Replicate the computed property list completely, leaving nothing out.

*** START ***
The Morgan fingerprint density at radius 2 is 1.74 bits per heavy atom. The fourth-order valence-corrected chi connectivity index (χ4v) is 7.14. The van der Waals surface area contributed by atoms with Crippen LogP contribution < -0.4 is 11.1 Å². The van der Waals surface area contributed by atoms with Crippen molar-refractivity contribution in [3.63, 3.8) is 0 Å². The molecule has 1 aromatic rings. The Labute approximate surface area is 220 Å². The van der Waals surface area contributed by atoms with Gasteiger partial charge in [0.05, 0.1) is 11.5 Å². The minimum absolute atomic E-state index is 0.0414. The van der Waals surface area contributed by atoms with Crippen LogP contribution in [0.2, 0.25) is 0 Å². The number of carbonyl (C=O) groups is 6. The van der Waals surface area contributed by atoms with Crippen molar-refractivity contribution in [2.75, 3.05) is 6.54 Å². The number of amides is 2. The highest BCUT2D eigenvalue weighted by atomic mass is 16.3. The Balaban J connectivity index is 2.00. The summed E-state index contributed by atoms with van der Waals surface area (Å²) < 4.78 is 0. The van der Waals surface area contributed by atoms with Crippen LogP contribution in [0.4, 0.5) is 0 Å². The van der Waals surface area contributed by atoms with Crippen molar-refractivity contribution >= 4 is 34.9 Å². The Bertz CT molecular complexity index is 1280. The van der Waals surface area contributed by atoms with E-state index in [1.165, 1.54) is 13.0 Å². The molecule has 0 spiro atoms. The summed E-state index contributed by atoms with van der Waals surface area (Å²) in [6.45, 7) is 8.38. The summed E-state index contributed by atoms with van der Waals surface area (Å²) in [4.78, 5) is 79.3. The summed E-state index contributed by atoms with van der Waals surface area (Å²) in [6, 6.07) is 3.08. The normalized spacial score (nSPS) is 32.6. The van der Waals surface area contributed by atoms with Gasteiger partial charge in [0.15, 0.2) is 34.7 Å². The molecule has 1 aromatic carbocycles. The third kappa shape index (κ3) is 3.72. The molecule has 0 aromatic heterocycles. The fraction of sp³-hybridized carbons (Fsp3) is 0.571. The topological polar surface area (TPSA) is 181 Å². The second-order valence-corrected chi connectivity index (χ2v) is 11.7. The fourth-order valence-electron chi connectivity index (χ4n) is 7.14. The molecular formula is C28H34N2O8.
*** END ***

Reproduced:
The Morgan fingerprint density at radius 2 is 1.74 bits per heavy atom. The fourth-order valence-corrected chi connectivity index (χ4v) is 7.14. The van der Waals surface area contributed by atoms with Crippen LogP contribution < -0.4 is 11.1 Å². The van der Waals surface area contributed by atoms with Crippen molar-refractivity contribution in [3.63, 3.8) is 0 Å². The molecule has 1 aromatic rings. The Labute approximate surface area is 220 Å². The van der Waals surface area contributed by atoms with Gasteiger partial charge in [0.05, 0.1) is 11.5 Å². The minimum absolute atomic E-state index is 0.0414. The van der Waals surface area contributed by atoms with Crippen LogP contribution in [0.2, 0.25) is 0 Å². The number of carbonyl (C=O) groups is 6. The van der Waals surface area contributed by atoms with Crippen molar-refractivity contribution in [2.75, 3.05) is 6.54 Å². The number of amides is 2. The highest BCUT2D eigenvalue weighted by atomic mass is 16.3. The Balaban J connectivity index is 2.00. The summed E-state index contributed by atoms with van der Waals surface area (Å²) < 4.78 is 0. The van der Waals surface area contributed by atoms with Crippen LogP contribution in [0.4, 0.5) is 0 Å². The van der Waals surface area contributed by atoms with Crippen molar-refractivity contribution >= 4 is 34.9 Å². The Bertz CT molecular complexity index is 1280. The van der Waals surface area contributed by atoms with E-state index in [1.165, 1.54) is 13.0 Å². The molecule has 0 spiro atoms. The summed E-state index contributed by atoms with van der Waals surface area (Å²) in [6.45, 7) is 8.38. The summed E-state index contributed by atoms with van der Waals surface area (Å²) in [4.78, 5) is 79.3. The summed E-state index contributed by atoms with van der Waals surface area (Å²) in [6, 6.07) is 3.08. The normalized spacial score (nSPS) is 32.6. The van der Waals surface area contributed by atoms with Gasteiger partial charge in [0.15, 0.2) is 34.7 Å². The molecule has 1 aromatic carbocycles. The third kappa shape index (κ3) is 3.72. The molecule has 0 aromatic heterocycles. The fraction of sp³-hybridized carbons (Fsp3) is 0.571. The topological polar surface area (TPSA) is 181 Å². The second-order valence-corrected chi connectivity index (χ2v) is 11.7. The fourth-order valence-electron chi connectivity index (χ4n) is 7.14. The molecular formula is C28H34N2O8.